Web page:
Coach needed for Hayden soccer team

I commend Hayden High School, Amy Cutcliff (art teacher), and any other school personnel who are directly responsible for attempting to start a soccer program at the high school. This is extremely honorable, courageous, and a true showing of what faculty can do to promote the well-being of our children. You are putting the interest of our children first by offering additional extracurricular activities to meet more needs in our community and among our children.

Amy Cutcliff has graciously agreed to coach the female soccer team(s). However, as of this writing, on Sept. 24, not one faculty member has been responsible enough to coach for the boys soccer team(s).

I find it disheartening that no male teacher/coach thinks a student’s interest that lies outside football, baseball, wrestling, or basketball is worthy of his attention too. Fifty-plus students are interested in playing soccer and those numbers will grow, as soccer is becoming a very popular sport, yes even in the “Football South.” (I think adults sometimes forget that soccer has been around for about 3000 years according to historians. Soccer is what originated rugby, which was tweaked and football was then born.)

As parents we are constantly told the benefits parents can play by being involved in supporting school activities and our children. However, there is a lot to be said for faculty members that give of themselves outside the classroom. Teachers that choose to be mentors, teachers that are creative and use alternatives to classroom settings and textbooks to reach their students, those are the teachers that make a difference in the life of a child.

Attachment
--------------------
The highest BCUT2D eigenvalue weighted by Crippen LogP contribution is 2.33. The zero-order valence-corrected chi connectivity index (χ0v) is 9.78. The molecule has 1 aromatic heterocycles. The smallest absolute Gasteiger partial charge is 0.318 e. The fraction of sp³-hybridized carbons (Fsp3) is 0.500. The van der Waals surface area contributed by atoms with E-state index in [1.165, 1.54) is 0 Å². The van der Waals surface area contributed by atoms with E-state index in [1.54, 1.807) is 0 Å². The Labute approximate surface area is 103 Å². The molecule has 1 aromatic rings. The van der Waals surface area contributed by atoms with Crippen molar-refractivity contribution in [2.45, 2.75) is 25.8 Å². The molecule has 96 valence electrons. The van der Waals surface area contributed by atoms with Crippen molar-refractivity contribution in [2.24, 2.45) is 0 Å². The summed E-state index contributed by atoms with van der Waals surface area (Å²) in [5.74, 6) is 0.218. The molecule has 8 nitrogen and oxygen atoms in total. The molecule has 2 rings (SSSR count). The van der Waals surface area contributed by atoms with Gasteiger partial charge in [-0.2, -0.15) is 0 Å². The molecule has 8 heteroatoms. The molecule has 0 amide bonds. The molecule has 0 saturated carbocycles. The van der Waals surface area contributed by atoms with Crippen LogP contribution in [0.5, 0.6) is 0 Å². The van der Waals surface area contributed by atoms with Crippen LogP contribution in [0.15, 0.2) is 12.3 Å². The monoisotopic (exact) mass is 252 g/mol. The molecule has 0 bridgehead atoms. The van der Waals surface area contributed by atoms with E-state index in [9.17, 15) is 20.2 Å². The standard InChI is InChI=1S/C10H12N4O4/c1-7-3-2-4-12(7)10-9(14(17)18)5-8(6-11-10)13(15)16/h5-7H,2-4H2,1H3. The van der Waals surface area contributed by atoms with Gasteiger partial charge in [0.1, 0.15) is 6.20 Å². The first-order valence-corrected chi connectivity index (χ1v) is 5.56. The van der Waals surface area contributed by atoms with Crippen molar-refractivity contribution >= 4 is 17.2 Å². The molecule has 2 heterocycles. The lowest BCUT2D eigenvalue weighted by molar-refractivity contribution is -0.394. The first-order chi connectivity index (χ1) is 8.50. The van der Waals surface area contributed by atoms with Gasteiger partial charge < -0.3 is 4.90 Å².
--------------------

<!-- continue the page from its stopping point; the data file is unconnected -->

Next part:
Teacher involvement in extracurricular activities can make them possible. This would be a perfect time for a male faculty member to bond and develop a relationship with students outside the classroom setting.

The students benefit by getting to see the faculty member in a very different light. The kids are motivated because they actually want to participate (which is not always the case in a classroom). This new relationship could change a student’s outlook on life mentally, emotionally, and physically (with all the concern over obesity, soccer is a great form of exercise), while building self-esteem and perhaps improving the students academically.

It is my understandng that as a teacher you want to nurture and open doors, to put the needs of your students first and foremost. This additional sports program could do just that for so many of our students.

I hope someone will coach a soccer team for the male students at Hayden High School. These students need a faculty member that will put the desires of his students first and reach out to these students but most of all someone who is willing to make a difference in the life of a child.

Debbie Henderson